David Boyer, MD, reports on the use of pegcetacoplan to treat geographic atrophy when administered monthly or every-other-month regimens in the phase 3 DERBY and OAKS studies.
Reviewed by David Boyer, MD
David Boyer, MD, reported that pegcetacoplan (APL2-103, Apellis Pharmaceuticals, Inc.), an investigational product to treat geographic atrophy (GA) administered in monthly or every-other-month regimens, was well tolerated by patients in the phase 3 DERBY and OAKS studies compared with sham treatment.
He is adjunct clinical professor of ophthalmology, University of Southern California Keck School of Medicine, Los Angeles.
Adverse events in OAKS and DERBY
Ocular adverse events were rare in the study groups and were mostly related to the injection procedure.
The most concerning adverse event was intraocular inflammation (IOI). After the initial enrollment in the trials in 2018, 4 cases of IOI (3 of intraocular inflammation and 1 of noninfectious endophthalmitis) developed.
The trials were suspended as a result and restarted in 2019 when the impurity was removed from the pegcetacoplan formulation.
No cases of vasculitis or occlusive vasculitis developed.
Overall, Dr. Boyer reported, 13 cases of IOI developed that included the initial 4 cases. Most cases were mild and 10 of the 13 patients resumed treatment with intravitreal pegcetacoplan without a problem.
Infectious endophthalmitis developed in 3 patients. Two cases with culture positive for Gram-positive bacteria; no culture results were obtained in 1 case.
All patients were treated with intravitreal antibiotics; one case also underwent pars plana vitrectomy. All had favorable visual outcomes.
The rates of infectious endophthalmitis per injection and per patient over 12 months were, respectively, 0.047% and 0.36%. These rates agreed with those reported by previous prospective clinical trials that evaluated intravitreal therapies.
Identifying exudative age-related macular degeneration (AMD)
In the phase 3 DERBY and OAKS studies, the design and approach were adapted based on what was learned from the phase 2 FILLY study.
The reading center (DARC) and grading methodology was the same across the FILLY, OAKS, and DERBY studies.
In the DERBY and OAKS trials, if exudative AMD was suspected, prespecified imaging was acquired and sent to the reading center; the responsibility to report exudative AMD-related adverse events and to start treatment with anti-vascular endothelial growth factor therapies, however, was solely left to the investigator, regardless of the reading center confirmation.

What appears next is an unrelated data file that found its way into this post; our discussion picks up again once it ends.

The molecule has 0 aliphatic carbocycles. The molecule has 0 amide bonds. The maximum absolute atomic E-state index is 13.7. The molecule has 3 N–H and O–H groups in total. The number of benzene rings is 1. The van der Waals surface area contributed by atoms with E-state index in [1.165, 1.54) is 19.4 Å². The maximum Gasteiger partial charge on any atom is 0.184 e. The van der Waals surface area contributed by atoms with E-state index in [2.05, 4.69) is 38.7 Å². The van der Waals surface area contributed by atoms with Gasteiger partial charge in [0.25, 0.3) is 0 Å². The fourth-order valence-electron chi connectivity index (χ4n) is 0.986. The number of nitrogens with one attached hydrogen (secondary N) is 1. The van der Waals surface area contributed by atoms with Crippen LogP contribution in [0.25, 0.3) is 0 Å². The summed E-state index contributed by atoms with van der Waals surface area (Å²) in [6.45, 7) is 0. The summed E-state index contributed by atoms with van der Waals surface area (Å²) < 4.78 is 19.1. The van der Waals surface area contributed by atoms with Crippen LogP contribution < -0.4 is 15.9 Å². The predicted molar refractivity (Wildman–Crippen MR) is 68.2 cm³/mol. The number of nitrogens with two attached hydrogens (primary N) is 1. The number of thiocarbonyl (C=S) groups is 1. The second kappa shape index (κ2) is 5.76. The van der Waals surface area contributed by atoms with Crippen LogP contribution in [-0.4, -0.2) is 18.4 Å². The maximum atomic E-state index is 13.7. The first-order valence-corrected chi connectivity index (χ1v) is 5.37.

In addition, cases of macular neovascularizion were detected by the reading center on fluorescein angiography at month 12, but not reported by investigators as adverse events, these are also reported.
In the phase 3 studies, no exclusion criteria pertained to the fellow eyes.
Study eyes with a history or evidence of active exudative AMD were excluded; patients with subclinical macular neovascularization either based on the presence of a double layer sign (seen in 14% to 20% of patients at baseline) on optical coherence tomography (OCT) angiography were included.
From 18% to 21% of patients had choroidal neovascularization in the fellow eye at baseline.
Dr. Boyer, a consultant and investigator for Apellis, reported that the rates of exudative AMD were lower in OAKS and DERBY than in FILLY, as expected.
Combined investigator-determined exudative AMD rates in the OAKS and DERBY studies were 6.0% in the monthly administration group, 4.1% in the every-other-month administration group, and 2.4% in the sham group.
The respective results that included the reading center-detected cases not reported by investigators were 6.4%, 5.0%, and 3.8%.
The rate of fellow eye choroidal neovascularization was lower in OAKS and DERBY and closer to expected rates (~20%) compared to the FILLY study (35-42%).
There were no significant changes in best-corrected visual acuity.
These patients continued to be treated with intravitreal pegcetacoplan and also received anti-vascular endothelial growth factor (VEGF) therapy.
David Boyer, MD
Boyer is an djunct clinical professor of ophthalmology, University of Southern California Keck School of Medicine, Los Angeles.